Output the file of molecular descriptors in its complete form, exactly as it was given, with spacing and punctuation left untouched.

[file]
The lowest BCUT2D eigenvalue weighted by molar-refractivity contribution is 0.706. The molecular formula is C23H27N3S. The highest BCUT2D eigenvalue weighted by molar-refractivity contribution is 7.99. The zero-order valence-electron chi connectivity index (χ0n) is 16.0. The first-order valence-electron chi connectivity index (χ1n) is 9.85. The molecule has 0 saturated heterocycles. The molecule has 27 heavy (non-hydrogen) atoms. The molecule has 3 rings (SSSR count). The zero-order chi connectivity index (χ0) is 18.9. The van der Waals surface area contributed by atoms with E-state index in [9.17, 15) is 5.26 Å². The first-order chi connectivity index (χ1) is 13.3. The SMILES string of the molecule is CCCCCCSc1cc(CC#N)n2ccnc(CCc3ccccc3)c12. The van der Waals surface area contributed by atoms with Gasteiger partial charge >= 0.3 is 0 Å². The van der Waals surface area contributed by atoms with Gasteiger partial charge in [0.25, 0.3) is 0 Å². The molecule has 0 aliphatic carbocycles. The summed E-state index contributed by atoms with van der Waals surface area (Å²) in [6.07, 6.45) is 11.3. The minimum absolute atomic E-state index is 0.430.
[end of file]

The lowest BCUT2D eigenvalue weighted by molar-refractivity contribution is 0.706. The molecular formula is C23H27N3S. The highest BCUT2D eigenvalue weighted by molar-refractivity contribution is 7.99. The zero-order valence-electron chi connectivity index (χ0n) is 16.0. The first-order valence-electron chi connectivity index (χ1n) is 9.85. The molecule has 0 saturated heterocycles. The molecule has 27 heavy (non-hydrogen) atoms. The molecule has 3 rings (SSSR count). The zero-order chi connectivity index (χ0) is 18.9. The van der Waals surface area contributed by atoms with E-state index in [9.17, 15) is 5.26 Å². The first-order chi connectivity index (χ1) is 13.3. The SMILES string of the molecule is CCCCCCSc1cc(CC#N)n2ccnc(CCc3ccccc3)c12. The van der Waals surface area contributed by atoms with Gasteiger partial charge >= 0.3 is 0 Å². The van der Waals surface area contributed by atoms with Gasteiger partial charge in [0.25, 0.3) is 0 Å². The molecule has 0 aliphatic carbocycles. The summed E-state index contributed by atoms with van der Waals surface area (Å²) in [6.07, 6.45) is 11.3. The minimum absolute atomic E-state index is 0.430.